TACTICS

Even with the best tac­ti­cal fore­sight, we can find our­selves in a jam, but keep these three tips in your tac­ti­cal tool­box, and you’ll al­ways have a Plan B.

Sailing World - - Contents -

Pin­wheels, slow ducks, and over­stood marks are all pit­falls of the race­course, but there are ways to avoid them al­to­gether.

PINWHEEL AVOIDANCE

This one’s a clas­sic: If you’re the out­side boat of a group ap­proach­ing the lee­ward mark and blindly carry on with pace, you’ll sail ex­tra dis­tance in bad air, carry wide around the mark, and then exit in a ter­ri­ble lane. This is one of the rare times when it pays to slow down and let other boats move ahead.

To kill speed, take your spinnaker down early and steer a lit­tle ex­tra dis­tance. If you’re slightly ad­vanced on the group and they barely have room, you can slow down a lot by steer­ing hard, swerv­ing back and forth, and swing­ing wide to slow your boat and kill time.

Once you’ve slowed, let the pinwheel un­fold, and watch as the boats swing­ing around the out­side be­come pinned and stuck in bad air. These boats had room on you, but be­cause they are now pinned wide from the mark, they can no longer make a tight round­ing and close you out.

When you can round the mark tightly with­out foul­ing those boats ( be­cause you don’t have room), sail to­ward the mark, ide­ally reach­ing a lit­tle bit be­fore round­ing so you have speed. You will now be on the in­side track going up­wind, no doubt pass­ing a boat or two. More im­por­tant, you’re set­ting your­self up on the in­side track for a nice beat.

One cau­tion­ary note: When slow­ing down and wait­ing for your opportunity to round in­side, there might be boats com­ing up from be­hind with no room who want to speed into the gap you’re shoot­ing for. They might not slow down and wait their turn, so be sure to com­mu­ni­cate to them that they have no rights, thus sav­ing your­self the drama of an ugly foul and big pileup.

OVERSTAND RECOVERY

Over­stand­ing a mark is a big no-no, but we still end up do­ing it from time to time. The key to recovery is to start haul­ing butt, get­ting to the mark as quickly as pos­si­ble. Up­wind, you need to put the bow down, but in medium and heavy air, crack­ing off causes too much heel, so de­power the rig — trav­eler down, back­stay on, hike hard, and scoot back about a foot on the rail. The goal is to re­duce helm and let it rip.

Al­ways keep a lit­tle money in the bank by sail­ing a touch high of the mark, just in case you get headed or a boat tacks on you. Con­stantly gauge your bear­ing to the mark by com­par­ing it to the land be­hind, es­pe­cially if you’re sail­ing in cur­rent. The worst sit­u­a­tion is to have to tack again.

Down­wind, if the lane is clear, sail high and fast to­ward the lee­ward mark. If sail­ing higher puts you in the dirty air from boats ahead, sail low to keep your air clear as long as pos­si­ble, then heat it up late near the mark. With sym­met­ric spin­nakers, ease the pole for­ward and lower the top­ping lift, tighten the foreguy so the pole is sta­ble, trim your main in, and hike hard to keep the boat flat.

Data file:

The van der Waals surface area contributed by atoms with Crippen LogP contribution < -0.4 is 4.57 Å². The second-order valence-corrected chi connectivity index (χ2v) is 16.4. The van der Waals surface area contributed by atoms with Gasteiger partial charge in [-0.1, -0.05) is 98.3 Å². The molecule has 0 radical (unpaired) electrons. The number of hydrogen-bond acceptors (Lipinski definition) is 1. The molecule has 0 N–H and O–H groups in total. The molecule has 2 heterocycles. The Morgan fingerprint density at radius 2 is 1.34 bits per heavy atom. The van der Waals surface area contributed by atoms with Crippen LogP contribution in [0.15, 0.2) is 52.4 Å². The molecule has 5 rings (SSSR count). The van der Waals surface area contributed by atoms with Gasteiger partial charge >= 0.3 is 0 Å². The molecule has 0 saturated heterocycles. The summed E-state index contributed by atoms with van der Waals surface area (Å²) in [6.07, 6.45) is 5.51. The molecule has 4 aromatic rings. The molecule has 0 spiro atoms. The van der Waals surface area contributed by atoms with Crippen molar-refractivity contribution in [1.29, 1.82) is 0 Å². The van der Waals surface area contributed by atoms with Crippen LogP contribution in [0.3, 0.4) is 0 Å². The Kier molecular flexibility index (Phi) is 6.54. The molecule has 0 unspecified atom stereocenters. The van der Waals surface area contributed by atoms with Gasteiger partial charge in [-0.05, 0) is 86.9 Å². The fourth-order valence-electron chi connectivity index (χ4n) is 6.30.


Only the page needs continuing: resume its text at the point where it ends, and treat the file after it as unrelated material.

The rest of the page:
With an asym­met­ric spinnaker, head up, trim all sails to your new an­gle, and hike. When reach­ing, re­mem­ber the vang is your throt­tle: on for more power and off to re­duce power. Don’t let the boat heel or you’ll go side­ways.

DUCKING AN­OTHER BOAT

The goal when ducking an­other boat is to minimize loss, and if done well, pos­si­bly even pass them on the next cross­ing. To duck well, gen­er­ate ex­tra speed by bear­ing off and then tak­ing ad­van­tage of the small lift as you cross close to the other boat’s tran­som. It all hinges upon mak­ing as small a course change as pos­si­ble.

If it’s going to be a big duck, bear away early to set up a small turn as you are ducking. When bear­ing away, ease the main and jib, and hike hard to gen­er­ate speed. If it’s breezy, ease the vang. Again, the goal is to bear away early, sail straight, tight reach­ing, for a few sec­onds to build speed, then head up as you ap­proach the other boat’s stern, avoid­ing a big turn. As you cross be­hind with speed, you can smoothly re­turn to close­hauled trim.

Since you are going faster than up­wind sail­ing speed dur­ing and after the duck, and you get a small lift from the other boat’s sails, you can burn some of that speed by pinch­ing slightly after head­ing up, giv­ing you a lit­tle more gain to wind­ward. This will last for only a few sec­onds. Make the front of the jib bub­ble just a touch. As the boat slows, bear away to a nor­mal an­gle and speed. If you do this well, when ducking on port tack, you might be able to get a piece of the boat next time you come to­gether with star­board- tack ad­van­tage. This is es­pe­cially pow­er­ful at the top of the course a few lengths un­der star­board tack- lay­line.

What if it ap­pears the other boat will lee­bow you and you want to con­tinue? If you’re in a light­weight boat with good ma­neu­ver­abil­ity, try a late duck, which will keep from giv­ing away your in­ten­tions and pos­si­bly freeze them. The rules pre­vent them from tack­ing too close, so when you duck at the last minute, hail “Don’t tack!” This might freeze the star­board tacker enough to give you a bow- out po­si­tion after the meet­ing.

On heav­ier and big­ger boats, bear away early and gen­er­ate as much speed as pos­si­ble. If they tack to lee­bow and you have tons of speed, you can head up firmly and smoothly, glid­ing above close­hauled for a while and cre­at­ing a lat­eral gap. Your mo­men­tum will carry you to weather of them, with enough of a gap to hold your lane. Q

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